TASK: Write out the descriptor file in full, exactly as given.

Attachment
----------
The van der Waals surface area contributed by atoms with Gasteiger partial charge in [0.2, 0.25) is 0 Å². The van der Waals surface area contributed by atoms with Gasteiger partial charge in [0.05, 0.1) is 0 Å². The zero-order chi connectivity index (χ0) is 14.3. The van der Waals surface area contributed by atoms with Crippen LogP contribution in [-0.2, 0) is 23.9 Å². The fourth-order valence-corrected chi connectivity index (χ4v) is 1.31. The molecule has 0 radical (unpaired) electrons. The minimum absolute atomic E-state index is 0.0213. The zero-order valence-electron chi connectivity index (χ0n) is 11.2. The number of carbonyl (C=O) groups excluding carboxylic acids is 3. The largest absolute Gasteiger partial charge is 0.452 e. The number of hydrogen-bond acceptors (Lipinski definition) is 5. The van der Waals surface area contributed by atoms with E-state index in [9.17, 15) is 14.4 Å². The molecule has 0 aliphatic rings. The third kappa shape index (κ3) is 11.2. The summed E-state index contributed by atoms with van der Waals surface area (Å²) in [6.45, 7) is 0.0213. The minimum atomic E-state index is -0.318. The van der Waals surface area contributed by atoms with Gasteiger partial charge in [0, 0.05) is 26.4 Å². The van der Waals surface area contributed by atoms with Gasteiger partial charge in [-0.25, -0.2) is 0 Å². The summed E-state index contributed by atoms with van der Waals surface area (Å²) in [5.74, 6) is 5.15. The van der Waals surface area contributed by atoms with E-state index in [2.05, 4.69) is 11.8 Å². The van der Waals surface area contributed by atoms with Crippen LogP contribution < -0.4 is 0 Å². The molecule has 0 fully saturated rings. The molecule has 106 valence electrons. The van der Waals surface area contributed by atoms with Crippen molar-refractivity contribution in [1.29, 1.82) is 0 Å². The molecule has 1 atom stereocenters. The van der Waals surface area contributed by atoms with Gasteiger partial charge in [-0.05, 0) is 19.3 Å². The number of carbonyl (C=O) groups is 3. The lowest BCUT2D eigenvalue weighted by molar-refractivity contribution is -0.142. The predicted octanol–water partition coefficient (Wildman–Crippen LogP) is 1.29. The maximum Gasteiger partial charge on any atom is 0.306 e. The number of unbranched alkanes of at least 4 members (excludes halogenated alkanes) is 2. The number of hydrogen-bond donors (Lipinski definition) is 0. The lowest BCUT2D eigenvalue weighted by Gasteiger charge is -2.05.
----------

The van der Waals surface area contributed by atoms with Gasteiger partial charge in [0.2, 0.25) is 0 Å². The van der Waals surface area contributed by atoms with Gasteiger partial charge in [0.05, 0.1) is 0 Å². The zero-order chi connectivity index (χ0) is 14.3. The van der Waals surface area contributed by atoms with Crippen LogP contribution in [-0.2, 0) is 23.9 Å². The fourth-order valence-corrected chi connectivity index (χ4v) is 1.31. The molecule has 0 radical (unpaired) electrons. The minimum absolute atomic E-state index is 0.0213. The zero-order valence-electron chi connectivity index (χ0n) is 11.2. The number of carbonyl (C=O) groups excluding carboxylic acids is 3. The largest absolute Gasteiger partial charge is 0.452 e. The number of hydrogen-bond acceptors (Lipinski definition) is 5. The van der Waals surface area contributed by atoms with E-state index in [9.17, 15) is 14.4 Å². The molecule has 0 aliphatic rings. The third kappa shape index (κ3) is 11.2. The summed E-state index contributed by atoms with van der Waals surface area (Å²) in [6.45, 7) is 0.0213. The minimum atomic E-state index is -0.318. The van der Waals surface area contributed by atoms with Gasteiger partial charge in [0, 0.05) is 26.4 Å². The van der Waals surface area contributed by atoms with Gasteiger partial charge in [-0.25, -0.2) is 0 Å². The summed E-state index contributed by atoms with van der Waals surface area (Å²) in [5.74, 6) is 5.15. The van der Waals surface area contributed by atoms with E-state index in [2.05, 4.69) is 11.8 Å². The van der Waals surface area contributed by atoms with Crippen LogP contribution < -0.4 is 0 Å². The molecule has 0 fully saturated rings. The molecule has 106 valence electrons. The van der Waals surface area contributed by atoms with Crippen molar-refractivity contribution in [1.29, 1.82) is 0 Å². The molecule has 1 atom stereocenters. The van der Waals surface area contributed by atoms with Gasteiger partial charge in [-0.05, 0) is 19.3 Å². The number of carbonyl (C=O) groups is 3. The lowest BCUT2D eigenvalue weighted by molar-refractivity contribution is -0.142. The predicted octanol–water partition coefficient (Wildman–Crippen LogP) is 1.29. The maximum Gasteiger partial charge on any atom is 0.306 e. The number of unbranched alkanes of at least 4 members (excludes halogenated alkanes) is 2. The number of hydrogen-bond donors (Lipinski definition) is 0. The lowest BCUT2D eigenvalue weighted by Gasteiger charge is -2.05.